Active on campus

Should the DSU be focusing on homegrown advocacy? (Photo by Yi Nuo)

Campaigns focusing on in-house issues succeed. (Photo by Yi Nuo)

If you’ve been through the Student Union Building, you’ve heard the news: on Feb. 26, the Dalhousie Student Union (DSU) voted to pull their membership from the Canadian Alliance of Student Associations (CASA) and Students Nova Scotia (SNS). This decision will have huge ramifications for DSU activism in the coming years: by leaving CASA and SNS, we freed up around $140,000 to do our own lobby work. Conversely, CASA and (especially) SNS are likely looking at some serious restructuring, as Dalhousie’s membership packed a huge financial punch.

But I don’t care about them so much—let’s focus on the DSU.

This pullout was a brilliant decision because a) Dal was paying thousands for CASA and SNS to fight problems we don’t care about and b) most importantly, Dal students have demonstrated that our energy is better spent on in-house issues. As Uytae Lee pointed out in a Gazette article published before the vote, Dal’s concerns haven’t been represented by either of these bodies lately. An (enormous) report on Dal’s relationship with CASA and SNS revealed that overall, Dal just isn’t seeing eye-to-eye on either the issues they should be addressing, or how they should be addressing them. It seems like we (the students) were paying thousands of dollars for organizations to fight campaigns we don’t identify with.

We are much more effective when moving on issues Dal students actually care about. Selected at random, I doubt most Dal students would have a clue what you’re talking about when asked to describe their stance on CASA or SNS. But they sure as hell signed those DSU petitions when the library came under fire. And when asked, eight opinions writers came up with eight very different issues for our president to address during his tenancy. Dal students are engaged, and they do care—just not about what CASA or SNS are up to. Working on in-house issues— like the fact that our library budget has been diminishing for years, or that the food on campus sucks for those with restricted diets—will get results because students are already engaged in these areas. Rather than fighting a losing battle to educate students on lobbying groups no one knows about, the DSU should let existing student interests guide their approach to activism. Pulling out of CASA and SNS was an important first step.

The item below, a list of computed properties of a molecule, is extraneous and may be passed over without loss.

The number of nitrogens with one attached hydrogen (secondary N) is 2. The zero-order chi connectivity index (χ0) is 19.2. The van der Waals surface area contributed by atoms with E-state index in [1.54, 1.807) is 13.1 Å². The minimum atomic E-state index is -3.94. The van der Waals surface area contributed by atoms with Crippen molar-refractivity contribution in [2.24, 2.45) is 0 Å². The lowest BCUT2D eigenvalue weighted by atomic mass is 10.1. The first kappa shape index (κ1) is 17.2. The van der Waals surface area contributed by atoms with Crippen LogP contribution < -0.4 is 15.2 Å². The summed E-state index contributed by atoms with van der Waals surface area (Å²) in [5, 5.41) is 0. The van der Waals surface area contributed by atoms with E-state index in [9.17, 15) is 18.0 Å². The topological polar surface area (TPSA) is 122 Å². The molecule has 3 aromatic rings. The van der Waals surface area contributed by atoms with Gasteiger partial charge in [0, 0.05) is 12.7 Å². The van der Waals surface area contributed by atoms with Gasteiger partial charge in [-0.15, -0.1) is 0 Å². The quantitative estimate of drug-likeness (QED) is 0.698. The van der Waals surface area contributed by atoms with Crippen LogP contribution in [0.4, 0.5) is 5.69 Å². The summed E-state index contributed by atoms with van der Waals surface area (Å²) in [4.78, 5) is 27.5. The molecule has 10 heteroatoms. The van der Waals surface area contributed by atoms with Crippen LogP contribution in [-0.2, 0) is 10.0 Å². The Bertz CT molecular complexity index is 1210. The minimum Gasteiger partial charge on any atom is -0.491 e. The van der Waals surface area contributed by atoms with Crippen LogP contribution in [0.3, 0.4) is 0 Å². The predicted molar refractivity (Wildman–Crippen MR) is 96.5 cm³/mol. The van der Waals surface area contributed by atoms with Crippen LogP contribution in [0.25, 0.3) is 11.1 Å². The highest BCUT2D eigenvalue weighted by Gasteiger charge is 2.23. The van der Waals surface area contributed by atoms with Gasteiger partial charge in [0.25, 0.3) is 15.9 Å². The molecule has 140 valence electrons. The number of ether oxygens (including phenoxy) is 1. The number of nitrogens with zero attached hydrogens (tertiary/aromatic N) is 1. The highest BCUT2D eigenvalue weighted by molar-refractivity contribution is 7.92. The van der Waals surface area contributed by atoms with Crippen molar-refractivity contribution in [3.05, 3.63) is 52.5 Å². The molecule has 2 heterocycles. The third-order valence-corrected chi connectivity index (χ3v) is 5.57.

In the upcoming DSU election campaigns, I want to see candidates engage with on-campus issues. I want to know what they’re going to do about the library budget. I want to know they’ve spoken to professors who know what’s up with the Enrolment Related Budget Adjustment policy. I want them to promise to move forward with the proposed committee for transgender issues. More than ever, I want to be sure that candidates are ready to work on in-house problems that students on this campus actually give a shit about.

By dropping CASA and SNS, the DSU has an opportunity to take on a central role in campus lobbying and activism. I want to see them rise to the challenge.

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Samantha Elmsley

Samantha was Opinions Editor of the Gazette for Volumes 145 and 146.

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